Open Season is a fitting title, emphasis on “open”, as the cast grows and eventually everyone gets a chance at everyone else’s throats. Way handles the crowded line-up well, breeding suspense rather than confusion. The story is quick and bloody, and like Shiver treated in the way you’d expect in films from the Alien or Predator series. The Coast Guard guys get steadily picked off - though even by the end of the story it’s never completely clear who’s done the picking - and most of the victims are given enough dimension for the reader to care about their undoings.

It’s the only thing about the story that threatens to make Sabretooth a sympathetic character. While there’s a big question mark regarding whether or not Sabretooth has spilled human blood in the course of hunting his inhuman prey, it’s clear that the beast is his sole target and - assuming any of the murders are on his hands - any other victims were, in his mind, collateral damage.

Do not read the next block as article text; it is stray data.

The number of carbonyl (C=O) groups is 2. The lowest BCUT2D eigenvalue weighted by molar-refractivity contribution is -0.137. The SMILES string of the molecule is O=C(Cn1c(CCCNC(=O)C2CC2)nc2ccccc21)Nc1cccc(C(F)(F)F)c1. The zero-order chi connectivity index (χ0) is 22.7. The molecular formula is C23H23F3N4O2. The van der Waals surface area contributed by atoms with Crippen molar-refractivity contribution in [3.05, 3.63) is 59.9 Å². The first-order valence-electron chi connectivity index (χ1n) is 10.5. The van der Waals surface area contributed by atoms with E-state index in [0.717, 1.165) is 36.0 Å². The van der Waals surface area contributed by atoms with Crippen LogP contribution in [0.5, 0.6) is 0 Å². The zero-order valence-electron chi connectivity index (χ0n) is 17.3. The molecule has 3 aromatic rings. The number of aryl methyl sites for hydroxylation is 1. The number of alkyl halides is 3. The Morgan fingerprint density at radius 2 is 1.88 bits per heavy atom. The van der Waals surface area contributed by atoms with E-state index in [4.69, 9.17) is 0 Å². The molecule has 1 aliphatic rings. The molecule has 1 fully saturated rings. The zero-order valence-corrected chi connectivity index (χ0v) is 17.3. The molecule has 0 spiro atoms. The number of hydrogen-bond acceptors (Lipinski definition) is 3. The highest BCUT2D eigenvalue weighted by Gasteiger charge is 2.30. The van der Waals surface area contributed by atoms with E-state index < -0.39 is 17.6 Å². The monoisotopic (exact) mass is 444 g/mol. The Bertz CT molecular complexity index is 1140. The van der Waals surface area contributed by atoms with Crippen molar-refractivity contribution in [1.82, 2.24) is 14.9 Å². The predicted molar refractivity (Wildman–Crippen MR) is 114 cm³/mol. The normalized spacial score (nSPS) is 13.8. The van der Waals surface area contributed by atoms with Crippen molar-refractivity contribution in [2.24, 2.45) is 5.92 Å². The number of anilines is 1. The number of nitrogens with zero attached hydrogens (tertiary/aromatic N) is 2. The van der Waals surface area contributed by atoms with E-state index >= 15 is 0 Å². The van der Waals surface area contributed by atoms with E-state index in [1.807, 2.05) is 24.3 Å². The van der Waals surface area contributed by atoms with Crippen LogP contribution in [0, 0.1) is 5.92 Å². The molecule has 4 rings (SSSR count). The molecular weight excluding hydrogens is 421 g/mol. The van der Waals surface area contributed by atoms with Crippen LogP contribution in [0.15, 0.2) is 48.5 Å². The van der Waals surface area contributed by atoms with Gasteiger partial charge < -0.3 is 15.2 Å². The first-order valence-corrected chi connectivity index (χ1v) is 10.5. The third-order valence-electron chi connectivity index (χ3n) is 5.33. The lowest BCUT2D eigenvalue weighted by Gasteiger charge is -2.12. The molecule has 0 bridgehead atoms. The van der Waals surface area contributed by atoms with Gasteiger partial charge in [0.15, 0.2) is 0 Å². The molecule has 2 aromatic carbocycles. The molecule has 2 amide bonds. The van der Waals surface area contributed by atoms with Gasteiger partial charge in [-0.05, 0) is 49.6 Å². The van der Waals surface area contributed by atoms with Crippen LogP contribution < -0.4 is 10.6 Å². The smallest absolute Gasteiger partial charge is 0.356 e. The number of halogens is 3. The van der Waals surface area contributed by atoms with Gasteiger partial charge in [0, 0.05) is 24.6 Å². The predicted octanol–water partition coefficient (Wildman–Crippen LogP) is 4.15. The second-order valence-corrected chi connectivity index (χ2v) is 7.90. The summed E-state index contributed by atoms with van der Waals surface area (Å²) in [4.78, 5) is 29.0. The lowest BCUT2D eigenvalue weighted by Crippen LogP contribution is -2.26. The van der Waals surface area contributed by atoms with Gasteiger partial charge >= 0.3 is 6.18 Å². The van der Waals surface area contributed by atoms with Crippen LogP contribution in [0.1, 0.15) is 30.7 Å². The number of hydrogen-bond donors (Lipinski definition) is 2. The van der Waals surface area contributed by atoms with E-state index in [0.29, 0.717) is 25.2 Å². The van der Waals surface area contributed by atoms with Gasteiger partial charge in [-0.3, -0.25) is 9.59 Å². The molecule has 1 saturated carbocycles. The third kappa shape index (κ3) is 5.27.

Even Sasquatch is something of a suspect, considering his strange behavior towards the Coast Guard. I’m not a stickler for continuity (nor have I read much Alpha Flight and so would be ill-equipped to find any continuity errors), but Sasquatch’s actions seem bizarre. His mission is to stop Sabretooth from hunting his prey because the mutant’s success would supposedly cause an "imbalance in nature". Not only does this seem a strange sentiment coming from a superhero who is only a superhero because he purposely attempted to recreate the accident that turned Bruce Banner into a destructive and nigh-unbeatable juggernaut (i.e., this would rate very low on a “respectful of the natural order” scorecard), but he effectively sacrifices human lives for this thinly-defined principle (i.e., he never says “It will cause an imbalance in nature, and so fiery shit-boulders will flatten Toronto). He lies to the Coast Guard Captain when he enters the story, claiming he knows nothing about the situation. Maybe I’m just not well-educated in the motivations of Sasquatch; but it seems strange he would pass up the opportunity to save the lives of children and soldiers - not to mention warning away the Coast Guard ship and the other ships en route - in order to save the life of a ferocious, uber-powerful, man-killing beast. His presence succeeds in giving the story what Way wanted. It adds yet another unpredictable mix to the already crowded battlefield, and it builds suspense for the final battle between predator and prey. Sasquatch gets thoroughly trounced by both Sabretooth and the beast, showing the readers what both combatants are capable of. It seems a bit much though. The poor monkey bleeds more than Tim Roth in Reservoir Dogs. Even the Coast Guard guys get a piece of him. Each defeat of the Canadian powerhouse seems that much more unremarkable. It would’ve been better to either keep Sasquatch out of this series altogether, or preferrably to come up with a more believable and well-defined reason for his presence.